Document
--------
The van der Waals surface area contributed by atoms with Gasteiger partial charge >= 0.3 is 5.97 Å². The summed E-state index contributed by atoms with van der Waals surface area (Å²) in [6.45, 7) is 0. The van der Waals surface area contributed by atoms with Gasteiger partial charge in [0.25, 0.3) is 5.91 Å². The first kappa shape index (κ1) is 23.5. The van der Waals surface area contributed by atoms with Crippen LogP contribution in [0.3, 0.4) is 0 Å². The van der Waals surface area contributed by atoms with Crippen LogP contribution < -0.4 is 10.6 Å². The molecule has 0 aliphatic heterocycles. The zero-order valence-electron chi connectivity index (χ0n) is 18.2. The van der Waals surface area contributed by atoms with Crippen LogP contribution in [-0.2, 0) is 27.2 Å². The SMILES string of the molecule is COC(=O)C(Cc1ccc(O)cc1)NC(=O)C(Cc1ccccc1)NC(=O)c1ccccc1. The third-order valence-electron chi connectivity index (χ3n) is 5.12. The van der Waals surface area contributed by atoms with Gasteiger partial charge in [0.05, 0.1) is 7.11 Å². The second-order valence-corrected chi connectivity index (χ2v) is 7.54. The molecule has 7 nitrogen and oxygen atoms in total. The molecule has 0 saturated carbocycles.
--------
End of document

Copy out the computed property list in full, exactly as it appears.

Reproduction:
The van der Waals surface area contributed by atoms with Gasteiger partial charge >= 0.3 is 5.97 Å². The summed E-state index contributed by atoms with van der Waals surface area (Å²) in [6.45, 7) is 0. The van der Waals surface area contributed by atoms with Gasteiger partial charge in [0.25, 0.3) is 5.91 Å². The first kappa shape index (κ1) is 23.5. The van der Waals surface area contributed by atoms with Crippen LogP contribution in [0.3, 0.4) is 0 Å². The van der Waals surface area contributed by atoms with Crippen LogP contribution < -0.4 is 10.6 Å². The molecule has 0 aliphatic heterocycles. The zero-order valence-electron chi connectivity index (χ0n) is 18.2. The van der Waals surface area contributed by atoms with Crippen LogP contribution in [-0.2, 0) is 27.2 Å². The SMILES string of the molecule is COC(=O)C(Cc1ccc(O)cc1)NC(=O)C(Cc1ccccc1)NC(=O)c1ccccc1. The third-order valence-electron chi connectivity index (χ3n) is 5.12. The van der Waals surface area contributed by atoms with Gasteiger partial charge in [0.05, 0.1) is 7.11 Å². The second-order valence-corrected chi connectivity index (χ2v) is 7.54. The molecule has 7 nitrogen and oxygen atoms in total. The molecule has 0 saturated carbocycles.